Follow
Share

We are searching for a nice assisted living home in California, roughly San Francisco area. Our family member has early Alzheimer's, but has been declined by AL homes because she has (and needs) a diabetes sensor and pump. Not sure if this is a liability issue or medical support issue. Any guidance would be very appreciated.

The answer is with state scope of pracice rules
My brother and I had a similar issue in MA. ALs usually do not have RNs 24/7. ALs only have LPNs whose scope of practice is very limited. With medications that constantly need shifting and complicated with a device that is meant for people who can self operate a device, there needs to be a doctor or trained APRN to be available on call. That requires a skilled nursing facility. Nurses need to have an order to make any adjustments.

Mom's state rules for ALs will have none of that. To get around that adjusting insulin requirement she uses a once daily dose of Lantus and with that she is 100% supervised to self inject. Staff verbally walk her through disconnecting the contaminated needle but cannot inject her by law. That means a little more diet control and tolerances of a higher sugar level.

So if you are looking from AL to AL, you may want to ask that question if it is a state regulation. Otherwise the next step is to look at nursing homes and ask the same thing. If it is the device maintenance issue, you may have to go back to the PCP about discontinuing the device and looking at alternative dosing.
Helpful Answer (1)
Reply to MACinCT
Report
WJC609 Sep 10, 2018
Thank you. I will try to find out what are CA regulations.
(0)
Report
Thank you so much.
We were looking at AL locations with memory care programs so that she would have the proper care going forward as a first choice.

She does have type 1 diabetes. The AL rejection due to diabetes equipment was a complication that we had not anticipated. Scheduled injections were an option at one AL, but doctor believes the pump and sensor are necessary at this time.

Again, thank you for you help!
Helpful Answer (0)
Reply to WJC609
Report

I'm a CGM wearer, Type I and I do realize how challenging that would be. Is your LO Type I?

I take daily injections, but, I worry of how someone would be able to assist me if I had dementia down the road. I would think that a nurse would be able to monitor and handle your family member's pump and CGM, but, you have to be trained on it. I'm not sure if ALs have nurses in your state. In my state, they aren't required.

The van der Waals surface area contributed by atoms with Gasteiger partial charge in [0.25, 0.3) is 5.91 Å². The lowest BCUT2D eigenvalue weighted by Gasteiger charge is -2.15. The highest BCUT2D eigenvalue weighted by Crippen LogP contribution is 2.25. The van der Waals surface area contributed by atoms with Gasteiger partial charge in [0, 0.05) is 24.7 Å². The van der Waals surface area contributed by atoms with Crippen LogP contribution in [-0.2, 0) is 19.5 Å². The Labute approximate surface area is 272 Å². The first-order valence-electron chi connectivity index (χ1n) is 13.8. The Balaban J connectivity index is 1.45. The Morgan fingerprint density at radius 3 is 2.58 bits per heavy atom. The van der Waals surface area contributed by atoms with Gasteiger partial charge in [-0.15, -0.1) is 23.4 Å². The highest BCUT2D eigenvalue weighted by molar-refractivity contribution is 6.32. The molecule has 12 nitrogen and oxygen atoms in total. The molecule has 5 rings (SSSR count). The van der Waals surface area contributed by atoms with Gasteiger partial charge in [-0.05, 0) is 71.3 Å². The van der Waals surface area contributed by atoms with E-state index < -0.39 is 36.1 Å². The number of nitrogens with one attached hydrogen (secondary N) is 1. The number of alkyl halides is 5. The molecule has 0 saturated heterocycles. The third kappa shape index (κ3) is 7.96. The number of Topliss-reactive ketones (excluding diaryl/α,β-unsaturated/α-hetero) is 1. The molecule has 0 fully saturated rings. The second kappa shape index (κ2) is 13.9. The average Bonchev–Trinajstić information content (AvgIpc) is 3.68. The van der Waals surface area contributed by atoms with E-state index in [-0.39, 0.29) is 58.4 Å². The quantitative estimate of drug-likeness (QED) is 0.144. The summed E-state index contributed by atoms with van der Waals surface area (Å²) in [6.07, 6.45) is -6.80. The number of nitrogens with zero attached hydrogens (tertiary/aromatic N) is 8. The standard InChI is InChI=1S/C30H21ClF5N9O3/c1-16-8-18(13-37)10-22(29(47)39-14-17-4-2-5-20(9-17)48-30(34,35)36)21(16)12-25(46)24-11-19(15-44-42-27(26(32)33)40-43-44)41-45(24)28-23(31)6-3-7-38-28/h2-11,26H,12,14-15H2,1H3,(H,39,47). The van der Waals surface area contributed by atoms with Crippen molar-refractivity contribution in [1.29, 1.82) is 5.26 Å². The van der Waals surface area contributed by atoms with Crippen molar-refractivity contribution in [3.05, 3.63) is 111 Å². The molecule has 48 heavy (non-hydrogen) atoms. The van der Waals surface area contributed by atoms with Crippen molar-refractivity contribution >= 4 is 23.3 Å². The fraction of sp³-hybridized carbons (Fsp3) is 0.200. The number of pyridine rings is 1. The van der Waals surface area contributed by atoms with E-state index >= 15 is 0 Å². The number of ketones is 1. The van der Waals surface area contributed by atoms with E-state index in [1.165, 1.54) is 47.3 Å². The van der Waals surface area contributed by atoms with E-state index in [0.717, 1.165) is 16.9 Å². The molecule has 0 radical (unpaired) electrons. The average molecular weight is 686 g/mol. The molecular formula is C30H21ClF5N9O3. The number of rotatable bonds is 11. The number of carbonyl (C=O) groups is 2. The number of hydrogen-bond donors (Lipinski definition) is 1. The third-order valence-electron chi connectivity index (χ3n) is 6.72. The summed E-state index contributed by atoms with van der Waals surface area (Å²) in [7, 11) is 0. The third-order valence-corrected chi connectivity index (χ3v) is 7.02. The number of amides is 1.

I might check with the American Diabetes Association to see if they have any suggestions AND the Alzheimers Association. They have referrals and resources.

Also, I'd inquire if due to your love one's condition and needs with pump and CGM, she would qualify for nursing home, rather than AL. Usually, nursing home is for those who require Skilled nursing care.

Maybe, I'm partial, but, I tend to favor Memory Care Special Units, which are considered ALs in my state, for people who have dementia. That's based on what I have seen offered in my state. The Memory Care units often provide a lot more hands on care and supervision, which the person with dementia usually needs as they progress.

A big concern for me would be if the LO would be able to continue with a pump and CGM as she progresses.

I would talk with your LO's doctor about her pump and CGM going forward. While they are awesome devices, it may become unrealistic for your LO to wear them as she progresses. I'd ask the doctor about the risks. My concern would be that people with dementia often remove things and hide them. They may remove and hide their teeth, eye glasses, compression stockings, hand brace, etc. They can't recall doing it and there is really no way to make them remember or convince them to stop. If the items are replaced, they do it again. I know it sounds difficult to imagine, but, it does happen a lot. So, I'd explore if she will be able to continue with the pump and CGM long term.
Helpful Answer (2)
Reply to Sunnygirl1
Report